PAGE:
Overall, “John Brown, Rose and the Midnight Cat” is a cute story for children of all ages could enjoy for many years, however parents might want to reassure their children that they will always love them if a new sibling or a new relative comes to the family before they read them this book.
Profile Image for u1124876 UEL.
29 reviews
September 5, 2011
The opening line of this story is 'Rose's husband died a long time ago. Now she lived with her dog. His name was John Brown.'

John Brown is a very sweet sheepdog who is perfectly content with his and Rose's life together and Rose feels the same way. That is until one night Rose spots the midnight cat pottering around in the garden.

I wonder what the midnight cat represents? I think sharing this book with upper KS2 pupils would give rise to some very interesting theories. This book could be seen about learning to share love as with a new baby arriving in the family, jealousy, not wanting to share something precious, moving towards death, separation issues? In the end all three of them are sat by the fire happily together. This book invites speculation at many levels and Ron Brooks illustrates it perfectly.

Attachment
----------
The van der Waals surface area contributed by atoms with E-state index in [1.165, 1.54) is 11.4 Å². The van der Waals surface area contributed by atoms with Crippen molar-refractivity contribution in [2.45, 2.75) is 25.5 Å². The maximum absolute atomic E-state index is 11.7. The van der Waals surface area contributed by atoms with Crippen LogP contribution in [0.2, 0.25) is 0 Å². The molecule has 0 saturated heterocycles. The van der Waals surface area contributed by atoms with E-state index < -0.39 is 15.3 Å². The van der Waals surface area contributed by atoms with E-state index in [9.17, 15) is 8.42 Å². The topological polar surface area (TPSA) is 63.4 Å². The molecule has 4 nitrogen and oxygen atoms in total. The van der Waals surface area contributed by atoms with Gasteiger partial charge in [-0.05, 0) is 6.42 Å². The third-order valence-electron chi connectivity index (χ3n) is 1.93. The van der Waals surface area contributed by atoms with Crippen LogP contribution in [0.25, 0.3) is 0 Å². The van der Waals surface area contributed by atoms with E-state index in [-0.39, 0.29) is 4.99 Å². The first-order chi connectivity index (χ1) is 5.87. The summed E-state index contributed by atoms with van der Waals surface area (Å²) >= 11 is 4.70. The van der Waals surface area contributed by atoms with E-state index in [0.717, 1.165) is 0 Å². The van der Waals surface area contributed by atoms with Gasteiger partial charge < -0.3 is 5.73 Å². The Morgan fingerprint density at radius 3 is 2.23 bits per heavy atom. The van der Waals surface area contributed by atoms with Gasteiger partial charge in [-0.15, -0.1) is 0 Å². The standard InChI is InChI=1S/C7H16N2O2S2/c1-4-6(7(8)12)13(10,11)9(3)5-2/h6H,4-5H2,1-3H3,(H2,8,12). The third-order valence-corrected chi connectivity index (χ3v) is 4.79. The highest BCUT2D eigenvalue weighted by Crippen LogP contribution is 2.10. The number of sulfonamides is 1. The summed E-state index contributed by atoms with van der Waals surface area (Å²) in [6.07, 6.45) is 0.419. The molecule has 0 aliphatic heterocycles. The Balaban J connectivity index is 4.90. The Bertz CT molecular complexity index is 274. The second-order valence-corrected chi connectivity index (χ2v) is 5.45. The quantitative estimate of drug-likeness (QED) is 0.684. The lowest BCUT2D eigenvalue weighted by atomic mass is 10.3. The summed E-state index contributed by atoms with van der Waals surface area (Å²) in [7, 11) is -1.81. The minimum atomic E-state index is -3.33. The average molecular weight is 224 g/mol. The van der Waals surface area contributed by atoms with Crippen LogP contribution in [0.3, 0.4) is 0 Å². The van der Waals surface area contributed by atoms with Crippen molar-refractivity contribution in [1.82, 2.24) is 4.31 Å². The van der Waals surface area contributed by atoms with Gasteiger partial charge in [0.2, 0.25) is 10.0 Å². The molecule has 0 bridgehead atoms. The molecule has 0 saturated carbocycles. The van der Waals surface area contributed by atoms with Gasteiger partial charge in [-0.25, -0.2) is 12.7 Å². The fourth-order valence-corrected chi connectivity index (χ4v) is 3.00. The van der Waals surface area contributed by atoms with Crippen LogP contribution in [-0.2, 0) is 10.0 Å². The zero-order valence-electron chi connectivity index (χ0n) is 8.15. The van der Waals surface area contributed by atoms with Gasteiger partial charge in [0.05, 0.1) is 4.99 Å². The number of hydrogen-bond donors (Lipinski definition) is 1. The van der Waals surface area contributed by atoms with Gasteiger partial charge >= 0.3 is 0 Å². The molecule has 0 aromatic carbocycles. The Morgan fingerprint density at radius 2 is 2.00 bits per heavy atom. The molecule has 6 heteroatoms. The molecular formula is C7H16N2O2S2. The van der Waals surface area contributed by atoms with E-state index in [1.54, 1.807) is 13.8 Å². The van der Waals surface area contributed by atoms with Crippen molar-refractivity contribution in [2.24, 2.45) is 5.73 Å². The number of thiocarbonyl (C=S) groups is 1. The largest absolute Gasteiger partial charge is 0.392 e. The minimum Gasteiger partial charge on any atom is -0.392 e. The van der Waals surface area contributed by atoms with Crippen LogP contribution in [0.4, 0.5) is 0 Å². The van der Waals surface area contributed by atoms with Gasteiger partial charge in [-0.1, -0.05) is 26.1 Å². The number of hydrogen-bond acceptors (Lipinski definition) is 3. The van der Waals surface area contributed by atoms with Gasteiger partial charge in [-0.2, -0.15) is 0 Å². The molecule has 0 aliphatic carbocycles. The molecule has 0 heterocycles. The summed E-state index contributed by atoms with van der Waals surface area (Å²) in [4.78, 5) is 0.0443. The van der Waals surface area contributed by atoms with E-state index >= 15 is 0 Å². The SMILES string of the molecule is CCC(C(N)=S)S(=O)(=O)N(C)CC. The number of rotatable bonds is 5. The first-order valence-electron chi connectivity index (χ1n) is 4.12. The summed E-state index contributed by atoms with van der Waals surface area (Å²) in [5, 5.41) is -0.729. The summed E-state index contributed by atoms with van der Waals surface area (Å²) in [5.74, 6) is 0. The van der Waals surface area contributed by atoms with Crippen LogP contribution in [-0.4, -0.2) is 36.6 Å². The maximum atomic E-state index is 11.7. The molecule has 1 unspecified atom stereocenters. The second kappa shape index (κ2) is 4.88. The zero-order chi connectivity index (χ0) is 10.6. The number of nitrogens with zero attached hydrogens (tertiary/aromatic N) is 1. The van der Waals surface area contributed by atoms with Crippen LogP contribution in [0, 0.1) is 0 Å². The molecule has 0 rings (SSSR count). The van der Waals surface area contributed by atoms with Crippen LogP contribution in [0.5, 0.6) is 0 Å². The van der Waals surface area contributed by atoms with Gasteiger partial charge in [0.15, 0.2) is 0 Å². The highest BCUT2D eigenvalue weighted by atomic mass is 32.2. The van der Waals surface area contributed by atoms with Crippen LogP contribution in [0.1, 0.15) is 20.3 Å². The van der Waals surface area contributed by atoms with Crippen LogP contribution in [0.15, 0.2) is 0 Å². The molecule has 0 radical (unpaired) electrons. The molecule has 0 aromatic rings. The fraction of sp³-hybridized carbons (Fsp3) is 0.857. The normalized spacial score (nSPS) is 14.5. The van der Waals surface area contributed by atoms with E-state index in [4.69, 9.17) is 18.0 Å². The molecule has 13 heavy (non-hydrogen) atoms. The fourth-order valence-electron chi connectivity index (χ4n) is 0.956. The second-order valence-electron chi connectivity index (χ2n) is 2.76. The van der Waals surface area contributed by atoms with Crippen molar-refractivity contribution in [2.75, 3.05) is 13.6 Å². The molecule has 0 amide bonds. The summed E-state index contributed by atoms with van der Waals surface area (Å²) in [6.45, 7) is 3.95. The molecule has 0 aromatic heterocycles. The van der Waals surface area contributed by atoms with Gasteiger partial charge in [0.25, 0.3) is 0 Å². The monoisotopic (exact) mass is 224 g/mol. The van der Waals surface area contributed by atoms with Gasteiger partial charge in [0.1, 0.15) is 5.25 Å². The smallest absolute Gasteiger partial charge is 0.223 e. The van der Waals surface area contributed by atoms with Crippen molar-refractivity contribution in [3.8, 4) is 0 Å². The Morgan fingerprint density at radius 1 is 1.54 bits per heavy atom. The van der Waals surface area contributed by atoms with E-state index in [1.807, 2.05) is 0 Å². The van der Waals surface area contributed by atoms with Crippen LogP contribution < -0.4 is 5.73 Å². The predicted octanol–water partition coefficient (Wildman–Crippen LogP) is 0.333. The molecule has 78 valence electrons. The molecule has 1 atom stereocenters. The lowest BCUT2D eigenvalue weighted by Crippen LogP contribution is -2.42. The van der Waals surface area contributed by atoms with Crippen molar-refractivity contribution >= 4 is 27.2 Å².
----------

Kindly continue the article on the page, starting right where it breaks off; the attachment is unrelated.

Profile Image for Mir.
4,781 reviews4,987 followers
October 3, 2011
I wish the dog were a normal, non-talking dog. I wish the dog learned to like the cat in a normal, animal way. The sort-of-equal relationship between the old lady and the dog made the story weird. If they are equals, why does she not respect the dog's preference to not let the cat in? If they're not equals, why does she have to trick the dog into accepting the cat? The way Rose pretended to be ill to guilt John Brown into doing what she wanted bothered me. I'm sure it was supposed to be funny or cute, but it doesn't seem like a good mode of behavior to present to children, or a healthy way to behave in a relationship.
Profile Image for Lily Zheng.
25 reviews
August 30, 2015
When first read, it was a really plain book that was about a a possessive dog, the old lady he lives with and a cat that seems to want to join the family. Eventually the cat does, but the book ends with the cat that 'purred'. And that was it. However, talking through it with some colleagues I realized just how sad the story was. Kids may not have picked up that the black cat symbolized death, and that the old woman was always trying to welcome it but the dog tried to push away the inevitable.
Profile Image for Emkoshka.
1,652 reviews7 followers
February 28, 2016
When this was read to me a child, I was enchanted by the subtle cross-hatch illustrations and the mysterious cat outside the window. Rereading it as an adult, I found myself feeling cynical about the characters. The dog was possessive, the old woman was manipulative and the cat was just plain sinister. Innocence lost.
Profile Image for Shannon .
1,216 reviews2,107 followers
October 12, 2011